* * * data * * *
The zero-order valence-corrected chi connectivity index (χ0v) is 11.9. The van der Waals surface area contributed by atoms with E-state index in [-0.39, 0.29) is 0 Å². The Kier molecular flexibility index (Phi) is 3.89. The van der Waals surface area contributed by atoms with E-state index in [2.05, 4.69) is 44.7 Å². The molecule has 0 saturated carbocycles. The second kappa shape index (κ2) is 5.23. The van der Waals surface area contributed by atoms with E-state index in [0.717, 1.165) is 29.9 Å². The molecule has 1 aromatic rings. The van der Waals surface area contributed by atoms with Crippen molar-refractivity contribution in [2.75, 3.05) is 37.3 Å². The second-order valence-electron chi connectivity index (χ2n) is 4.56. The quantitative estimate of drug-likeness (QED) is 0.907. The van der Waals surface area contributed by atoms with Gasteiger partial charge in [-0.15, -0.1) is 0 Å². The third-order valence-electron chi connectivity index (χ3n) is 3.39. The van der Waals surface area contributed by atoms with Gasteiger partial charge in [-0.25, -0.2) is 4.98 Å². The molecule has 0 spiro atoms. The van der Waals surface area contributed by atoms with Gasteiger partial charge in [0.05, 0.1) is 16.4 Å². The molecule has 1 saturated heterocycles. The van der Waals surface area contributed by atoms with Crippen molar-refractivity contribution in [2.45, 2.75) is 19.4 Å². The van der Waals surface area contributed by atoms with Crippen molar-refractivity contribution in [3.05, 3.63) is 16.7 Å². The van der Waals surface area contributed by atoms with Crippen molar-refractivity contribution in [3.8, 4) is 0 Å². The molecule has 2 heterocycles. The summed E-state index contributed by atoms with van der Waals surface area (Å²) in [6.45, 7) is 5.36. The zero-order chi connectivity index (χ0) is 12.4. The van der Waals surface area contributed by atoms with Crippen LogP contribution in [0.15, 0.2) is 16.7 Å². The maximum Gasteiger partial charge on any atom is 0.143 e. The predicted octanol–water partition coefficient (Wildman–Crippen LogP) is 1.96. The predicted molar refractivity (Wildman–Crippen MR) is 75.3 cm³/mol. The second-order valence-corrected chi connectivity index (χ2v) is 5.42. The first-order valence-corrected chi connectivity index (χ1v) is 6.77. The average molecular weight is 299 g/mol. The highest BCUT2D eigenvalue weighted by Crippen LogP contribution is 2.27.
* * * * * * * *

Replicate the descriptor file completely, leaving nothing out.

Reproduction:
The zero-order valence-corrected chi connectivity index (χ0v) is 11.9. The van der Waals surface area contributed by atoms with E-state index in [-0.39, 0.29) is 0 Å². The Kier molecular flexibility index (Phi) is 3.89. The van der Waals surface area contributed by atoms with E-state index in [2.05, 4.69) is 44.7 Å². The molecule has 0 saturated carbocycles. The second kappa shape index (κ2) is 5.23. The van der Waals surface area contributed by atoms with E-state index in [0.717, 1.165) is 29.9 Å². The molecule has 1 aromatic rings. The van der Waals surface area contributed by atoms with Crippen molar-refractivity contribution in [2.75, 3.05) is 37.3 Å². The second-order valence-electron chi connectivity index (χ2n) is 4.56. The quantitative estimate of drug-likeness (QED) is 0.907. The van der Waals surface area contributed by atoms with Gasteiger partial charge in [-0.15, -0.1) is 0 Å². The third-order valence-electron chi connectivity index (χ3n) is 3.39. The van der Waals surface area contributed by atoms with Gasteiger partial charge in [-0.25, -0.2) is 4.98 Å². The molecule has 0 spiro atoms. The van der Waals surface area contributed by atoms with Gasteiger partial charge in [0.05, 0.1) is 16.4 Å². The molecule has 1 saturated heterocycles. The van der Waals surface area contributed by atoms with Crippen molar-refractivity contribution in [2.45, 2.75) is 19.4 Å². The van der Waals surface area contributed by atoms with Crippen molar-refractivity contribution in [3.05, 3.63) is 16.7 Å². The van der Waals surface area contributed by atoms with Crippen molar-refractivity contribution in [3.8, 4) is 0 Å². The molecule has 2 heterocycles. The summed E-state index contributed by atoms with van der Waals surface area (Å²) in [6.45, 7) is 5.36. The zero-order chi connectivity index (χ0) is 12.4. The van der Waals surface area contributed by atoms with Crippen LogP contribution in [0.15, 0.2) is 16.7 Å². The maximum Gasteiger partial charge on any atom is 0.143 e. The predicted octanol–water partition coefficient (Wildman–Crippen LogP) is 1.96. The predicted molar refractivity (Wildman–Crippen MR) is 75.3 cm³/mol. The second-order valence-corrected chi connectivity index (χ2v) is 5.42. The first-order valence-corrected chi connectivity index (χ1v) is 6.77. The average molecular weight is 299 g/mol. The highest BCUT2D eigenvalue weighted by Crippen LogP contribution is 2.27.